In the 1943-1944 academic year, the enrolment of Yunnan Training Institute grew to 22 students. During the World War II, the cost of living skyrocketed. The poor students totally relied on works in the printing and sewing department to get them through school. Fortunately, these two industries were helped by funds raised in the 1943 Harvest Ingathering.14

There were challenges operating a multi-ethnic school. Many students from the different ethnic minorities had to walk through rugged mountains for days to reach the school. They felt isolated as many only spoke their own tribal dialect. The different tribal culture and characteristics could become a source of friction. Many had to learn new custom and etiquette. Each new academic year, the principal had to face the challenge of how to bring the student body into a more cohesive entity.15

In May 1945, twenty out of the 22 students were baptized.16 By the time of the new academic year in autumn of 1945, the school had to relocated to the mission property at Northgate Street, Kunming, because the lease at the rented facilities expired.17

In 1946, the China Division Committee granted the West China Union and Yunnan Mission $5,000.00 from the 1940 thirteen Sabbath overflow Borderland Trust Fund for the school.18 A new school property on Burma Road, Xiangshi (象石Hsiang Shih/Hsiang Hsih), Anning, west of Kunming, was purchased, where part of the Central Electrical Equipment Factory had been closed.19

In 1947, Lu Shoudao (呂守道, Lu Show-Dao) was appointed principal of the institute.20 In 1948-49, the Southwest China Mission was established.21 Yunnan Training Institute was renamed Yunnan Junior Academy. The principal was still Lu Shoudao.22 In 1949, the school plant was repaired,23 and the cafeteria rebuilt.24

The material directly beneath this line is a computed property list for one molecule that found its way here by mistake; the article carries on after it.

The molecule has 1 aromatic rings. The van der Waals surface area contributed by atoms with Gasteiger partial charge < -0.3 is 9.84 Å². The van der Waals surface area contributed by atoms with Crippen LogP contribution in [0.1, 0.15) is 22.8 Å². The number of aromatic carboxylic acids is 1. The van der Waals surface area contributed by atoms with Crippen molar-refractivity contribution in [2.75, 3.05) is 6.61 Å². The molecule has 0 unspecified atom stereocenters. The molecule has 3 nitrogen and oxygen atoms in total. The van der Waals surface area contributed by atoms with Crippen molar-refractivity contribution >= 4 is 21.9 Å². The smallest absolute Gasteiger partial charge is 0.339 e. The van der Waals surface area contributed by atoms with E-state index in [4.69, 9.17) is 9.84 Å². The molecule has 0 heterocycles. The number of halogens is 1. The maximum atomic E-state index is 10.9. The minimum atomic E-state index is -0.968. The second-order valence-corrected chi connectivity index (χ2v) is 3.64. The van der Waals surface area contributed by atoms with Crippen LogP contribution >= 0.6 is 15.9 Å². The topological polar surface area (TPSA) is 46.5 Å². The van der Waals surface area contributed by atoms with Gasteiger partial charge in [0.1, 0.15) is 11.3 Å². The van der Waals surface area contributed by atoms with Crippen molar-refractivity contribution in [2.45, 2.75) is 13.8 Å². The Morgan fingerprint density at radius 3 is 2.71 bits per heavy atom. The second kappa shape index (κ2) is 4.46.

In early 1950, since the location of the school was taken by the government to constructed a chemical plant, the school moved to Shidian Village (始甸村), Anning.25 In June, the Yunnan Provincial Department of Culture and Education sent Sun Huiran (孫惠然) to take charge of the school, and allocated some living expenses to the students.26

In July 1952, the school moved back to Northgate Street, Kunming. In October of the same year, the Provincial Department of Culture and Education of the People Government officially took over the Yunnan Junior Academy from the church.27

List of Principals

No information (1944-46), Neng Dade (能大德, Nen Dah Deh)(1946-47), Lu Shoudao (呂守道, Lu Show-Dao)(1947-51).

Sources

“A Brief History of the Miao Nationality Church in Northeast Yunnan”「滇東北苗族教堂史略」. Pu Shi Institute for Social Science普世社會科學研究網, June 15, 2013. Accessed October 14, 2019. http://www.pacilution.com/ShowArticle.asp?ArticleID=4187.

Acting China Division Annual Council. February 3, 1943. Folder China Division (Section I) Acting 1943. General Conference Archives, Silver Spring, Maryland, United States.

_____ January 6, 1944. Folder China Division Acting 1944 Annual Council Dec 1943 - Jan 1944. General Conference Archives, Silver Spring, Maryland, United States.

Blandford, C. L. “Colporteur Work in West China.” Asiatic Division Outlook, September 15, 1917.

China Division Annual Council Field Committee. General Conference Archives, Silver Spring, Maryland, United States.
March 21, 1946. Folder China Division Section I, Field Committee Annual Council 1946.